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Posts Tagged ‘Ian Blackburn’

Spectrum Wines Reviews Our Napa Valley vs Bordeaux Tasting

Wednesday, January 8, 2014


Learn About Wine’s Ian Blackburn Does it Again!

 By Dan Rhodes
A small group of lucky imbibers were treated to a sumptuous meal and superb array of wines on Saturday, January 4 at Ushuaia, one of LA’s hottest new restaurants, courtesy of Ian Blackburn and his Learn About Wine program. Specializing in Argentine cuisine, Ushuaia was the ideal setting for this event which pitted Cabernet and Meritage-styled wines from the Napa Valley against any number of heavy-hitters from France’s renowned Bordeaux region. It goes without saying that Argentine beef was the perfect foil for this Cabernet extravaganza! The tasting was conducted blind in conjunction with Ian’s succinct presentation which was both informative and well-planned.
Basically, all of the wines poured (with the exception of the 1990 Talbot which was corked) showed well and the home Napa team more than held its own against a bevy of top notch Bordeaux. Nevertheless, to my palate, Bordeaux won the match despite the incredible showing of the 1987 Opus One. For me, this was the wine of the night! In the Cult-Cab era in which we reside today, it’s easy to “pooh-pooh” Opus One as “yesterday’s news” but the reality is such that, in a very real sense, Opus One was the very first Cult Cab dating back to its inception in the late 1970s by Robert Mondavi and Baron Philippe de Rothschild.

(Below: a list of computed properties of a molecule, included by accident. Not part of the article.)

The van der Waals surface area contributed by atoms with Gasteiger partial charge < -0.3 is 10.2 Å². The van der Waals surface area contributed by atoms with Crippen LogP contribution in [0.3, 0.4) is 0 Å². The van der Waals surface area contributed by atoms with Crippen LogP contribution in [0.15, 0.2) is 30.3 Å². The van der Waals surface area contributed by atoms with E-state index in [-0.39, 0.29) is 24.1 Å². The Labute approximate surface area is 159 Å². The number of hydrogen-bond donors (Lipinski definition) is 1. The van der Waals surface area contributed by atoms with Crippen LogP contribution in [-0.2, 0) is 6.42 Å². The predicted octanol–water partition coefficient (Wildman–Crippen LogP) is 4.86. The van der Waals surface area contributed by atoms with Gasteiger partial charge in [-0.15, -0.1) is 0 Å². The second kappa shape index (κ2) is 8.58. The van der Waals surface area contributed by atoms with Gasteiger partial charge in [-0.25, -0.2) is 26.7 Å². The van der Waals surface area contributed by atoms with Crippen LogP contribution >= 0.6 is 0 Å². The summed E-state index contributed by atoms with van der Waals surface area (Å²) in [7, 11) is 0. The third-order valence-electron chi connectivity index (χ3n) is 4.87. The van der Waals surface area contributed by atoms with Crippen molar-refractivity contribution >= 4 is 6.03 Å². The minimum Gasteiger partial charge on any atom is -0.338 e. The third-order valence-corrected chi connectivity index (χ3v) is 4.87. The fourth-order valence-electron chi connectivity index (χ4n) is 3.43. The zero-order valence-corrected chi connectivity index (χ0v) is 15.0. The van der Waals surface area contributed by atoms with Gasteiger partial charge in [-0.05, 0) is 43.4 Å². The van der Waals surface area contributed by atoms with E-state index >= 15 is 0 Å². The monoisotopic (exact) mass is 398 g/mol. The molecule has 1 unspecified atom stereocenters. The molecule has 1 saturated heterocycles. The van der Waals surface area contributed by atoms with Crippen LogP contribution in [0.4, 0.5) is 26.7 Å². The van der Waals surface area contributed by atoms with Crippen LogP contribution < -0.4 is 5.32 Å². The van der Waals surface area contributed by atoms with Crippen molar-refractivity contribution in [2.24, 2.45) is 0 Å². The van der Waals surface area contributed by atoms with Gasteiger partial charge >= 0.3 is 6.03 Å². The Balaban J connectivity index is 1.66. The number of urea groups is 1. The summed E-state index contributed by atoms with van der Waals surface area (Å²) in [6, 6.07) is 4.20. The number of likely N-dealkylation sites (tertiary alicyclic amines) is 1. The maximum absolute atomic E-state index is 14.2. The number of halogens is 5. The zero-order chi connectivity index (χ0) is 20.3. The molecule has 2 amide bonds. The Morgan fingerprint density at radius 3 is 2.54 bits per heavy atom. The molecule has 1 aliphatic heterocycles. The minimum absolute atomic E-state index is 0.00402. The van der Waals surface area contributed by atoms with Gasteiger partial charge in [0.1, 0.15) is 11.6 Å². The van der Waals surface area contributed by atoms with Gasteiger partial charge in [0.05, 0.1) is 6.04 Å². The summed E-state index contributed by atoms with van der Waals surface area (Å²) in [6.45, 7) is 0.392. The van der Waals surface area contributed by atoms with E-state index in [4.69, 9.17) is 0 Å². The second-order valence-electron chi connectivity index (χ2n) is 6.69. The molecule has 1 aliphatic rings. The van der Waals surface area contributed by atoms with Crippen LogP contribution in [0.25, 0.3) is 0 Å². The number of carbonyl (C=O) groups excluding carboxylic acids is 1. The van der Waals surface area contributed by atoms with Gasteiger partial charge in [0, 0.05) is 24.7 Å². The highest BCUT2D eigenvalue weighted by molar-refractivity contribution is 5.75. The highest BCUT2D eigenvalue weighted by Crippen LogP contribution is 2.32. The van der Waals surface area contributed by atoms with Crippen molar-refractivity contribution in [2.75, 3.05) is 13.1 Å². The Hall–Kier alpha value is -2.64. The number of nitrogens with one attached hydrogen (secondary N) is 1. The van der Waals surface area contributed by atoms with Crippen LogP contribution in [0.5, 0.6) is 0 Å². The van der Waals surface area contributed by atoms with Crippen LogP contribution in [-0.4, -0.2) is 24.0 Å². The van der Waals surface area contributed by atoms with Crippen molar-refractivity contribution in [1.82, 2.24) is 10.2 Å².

The 1987 Opus One captured exactly what both of these seminal figures had in mind when embarking upon this historical collaboration: the sophistication, polish and nuance of an Old World wine along with the fruit exuberance and energy of the New World. Upon tasting, I initially felt the wine was from Bordeaux. However, upon re-visiting, the wine’s Napa Valley identity became increasingly apparent and it became clear to me that it was kind of a hybrid — given the overall superb quality at hand, Opus One was the obvious choice! The wine is a tribute to the genius of Robert Mondavi as well as his ongoing and dedicated commitment to quality. In today’s post-modern era of Napa winemaking — ultra-ripe fruit, high alcohol percentages and misuse of oak, Opus One stands the test of time and, ironically, is now one of California’s more traditional, old school wines.